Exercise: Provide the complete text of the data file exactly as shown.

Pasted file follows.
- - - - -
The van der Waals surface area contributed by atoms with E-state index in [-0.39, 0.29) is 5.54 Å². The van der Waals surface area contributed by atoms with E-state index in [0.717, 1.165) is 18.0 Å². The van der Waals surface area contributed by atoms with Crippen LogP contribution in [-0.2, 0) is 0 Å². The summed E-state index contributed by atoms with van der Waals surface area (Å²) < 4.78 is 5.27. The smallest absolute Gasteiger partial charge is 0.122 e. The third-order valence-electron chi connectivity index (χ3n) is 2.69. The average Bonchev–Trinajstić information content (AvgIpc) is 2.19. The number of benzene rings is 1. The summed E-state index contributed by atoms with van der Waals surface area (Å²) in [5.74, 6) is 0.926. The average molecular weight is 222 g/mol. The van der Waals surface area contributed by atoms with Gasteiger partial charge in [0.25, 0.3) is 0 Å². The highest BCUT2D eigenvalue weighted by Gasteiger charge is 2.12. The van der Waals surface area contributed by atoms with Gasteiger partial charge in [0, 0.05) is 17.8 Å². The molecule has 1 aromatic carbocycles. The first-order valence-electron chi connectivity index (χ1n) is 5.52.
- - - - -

The van der Waals surface area contributed by atoms with E-state index in [-0.39, 0.29) is 5.54 Å². The van der Waals surface area contributed by atoms with E-state index in [0.717, 1.165) is 18.0 Å². The van der Waals surface area contributed by atoms with Crippen LogP contribution in [-0.2, 0) is 0 Å². The summed E-state index contributed by atoms with van der Waals surface area (Å²) < 4.78 is 5.27. The smallest absolute Gasteiger partial charge is 0.122 e. The third-order valence-electron chi connectivity index (χ3n) is 2.69. The average Bonchev–Trinajstić information content (AvgIpc) is 2.19. The number of benzene rings is 1. The summed E-state index contributed by atoms with van der Waals surface area (Å²) in [5.74, 6) is 0.926. The average molecular weight is 222 g/mol. The van der Waals surface area contributed by atoms with Gasteiger partial charge in [0.25, 0.3) is 0 Å². The highest BCUT2D eigenvalue weighted by Gasteiger charge is 2.12. The van der Waals surface area contributed by atoms with Gasteiger partial charge in [0, 0.05) is 17.8 Å². The molecule has 1 aromatic carbocycles. The first-order valence-electron chi connectivity index (χ1n) is 5.52.